The company isn't developing any as-it-happens facial recognition systems at present, but CEO Rick Smith told the Washington Post that it's in "active consideration." He was aware of the possibility of "bias and misuse," but thought that it would be "naive and counterproductive" to deny the technology to officers who'd otherwise have to commit suspects' faces to memory.
Not that this is likely to satisfy critics. A coalition of civil rights groups have written an open letter to Axon urging it to ban all uses of facial recognition. The technology would "chill the constitutional freedoms of free speech and association" -- for example, police could use it to identify and intimidate protesters. And when facial recognition has both gender and race biases along with the usual imperfect detection, there's a possibility officers could use force against an innocent person.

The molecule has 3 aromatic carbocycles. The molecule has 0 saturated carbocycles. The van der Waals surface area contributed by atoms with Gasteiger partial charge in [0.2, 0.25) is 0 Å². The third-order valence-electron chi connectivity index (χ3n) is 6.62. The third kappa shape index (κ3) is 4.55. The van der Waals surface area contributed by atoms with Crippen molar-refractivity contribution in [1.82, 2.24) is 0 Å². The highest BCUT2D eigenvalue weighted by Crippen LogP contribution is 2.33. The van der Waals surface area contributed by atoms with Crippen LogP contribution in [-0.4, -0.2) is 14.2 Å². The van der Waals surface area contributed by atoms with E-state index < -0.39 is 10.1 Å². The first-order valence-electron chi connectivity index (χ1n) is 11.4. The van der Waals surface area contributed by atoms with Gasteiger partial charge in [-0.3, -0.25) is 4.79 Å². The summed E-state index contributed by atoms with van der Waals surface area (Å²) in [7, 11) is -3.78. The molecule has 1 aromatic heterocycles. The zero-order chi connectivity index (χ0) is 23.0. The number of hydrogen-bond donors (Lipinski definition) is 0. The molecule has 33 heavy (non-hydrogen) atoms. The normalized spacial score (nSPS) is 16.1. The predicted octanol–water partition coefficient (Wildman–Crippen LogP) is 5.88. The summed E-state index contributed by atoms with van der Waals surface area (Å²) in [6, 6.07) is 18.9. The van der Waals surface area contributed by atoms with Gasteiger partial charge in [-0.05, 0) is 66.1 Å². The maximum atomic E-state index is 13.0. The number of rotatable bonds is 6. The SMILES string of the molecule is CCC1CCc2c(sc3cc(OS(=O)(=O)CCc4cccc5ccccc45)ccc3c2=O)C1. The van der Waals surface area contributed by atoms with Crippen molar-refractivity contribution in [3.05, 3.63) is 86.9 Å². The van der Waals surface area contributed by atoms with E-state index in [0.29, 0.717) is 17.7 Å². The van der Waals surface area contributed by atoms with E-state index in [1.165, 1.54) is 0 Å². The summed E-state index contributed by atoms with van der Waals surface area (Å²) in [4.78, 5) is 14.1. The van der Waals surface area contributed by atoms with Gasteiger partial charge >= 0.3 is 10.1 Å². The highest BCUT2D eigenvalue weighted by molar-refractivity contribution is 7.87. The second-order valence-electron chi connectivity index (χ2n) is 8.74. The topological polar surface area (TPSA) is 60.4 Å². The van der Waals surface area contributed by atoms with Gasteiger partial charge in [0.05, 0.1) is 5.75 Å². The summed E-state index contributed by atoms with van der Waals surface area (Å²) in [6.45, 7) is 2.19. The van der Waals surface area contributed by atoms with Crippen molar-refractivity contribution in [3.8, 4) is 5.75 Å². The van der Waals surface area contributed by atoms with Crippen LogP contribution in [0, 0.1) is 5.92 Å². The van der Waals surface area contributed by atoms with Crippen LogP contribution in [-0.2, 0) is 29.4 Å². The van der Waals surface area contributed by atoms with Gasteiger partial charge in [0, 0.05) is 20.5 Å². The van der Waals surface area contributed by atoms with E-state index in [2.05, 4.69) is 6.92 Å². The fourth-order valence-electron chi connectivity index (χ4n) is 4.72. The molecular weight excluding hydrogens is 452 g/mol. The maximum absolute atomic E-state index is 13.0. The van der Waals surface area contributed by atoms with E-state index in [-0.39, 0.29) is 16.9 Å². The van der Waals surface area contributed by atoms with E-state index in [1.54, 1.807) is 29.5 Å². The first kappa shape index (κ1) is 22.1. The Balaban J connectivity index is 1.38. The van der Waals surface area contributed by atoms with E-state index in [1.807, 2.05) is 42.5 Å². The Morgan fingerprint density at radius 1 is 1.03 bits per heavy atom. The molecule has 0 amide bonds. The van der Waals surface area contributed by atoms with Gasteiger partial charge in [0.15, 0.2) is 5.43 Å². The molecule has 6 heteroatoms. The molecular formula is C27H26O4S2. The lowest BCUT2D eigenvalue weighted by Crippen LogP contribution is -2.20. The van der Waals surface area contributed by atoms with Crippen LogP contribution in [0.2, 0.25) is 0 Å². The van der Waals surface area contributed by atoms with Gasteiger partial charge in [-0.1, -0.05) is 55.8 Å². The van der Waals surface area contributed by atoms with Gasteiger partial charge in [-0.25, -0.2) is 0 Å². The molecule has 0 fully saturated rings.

Nonetheless, the very existence of the board is notable. Many companies will consider the ethical implications of AI when designing products, but they only occasionally create dedicated ethics groups. This won't necessarily catch every questionable use of AI, but it may prevent Axon from enabling particularly egregious abuses that it has to correct after the fact.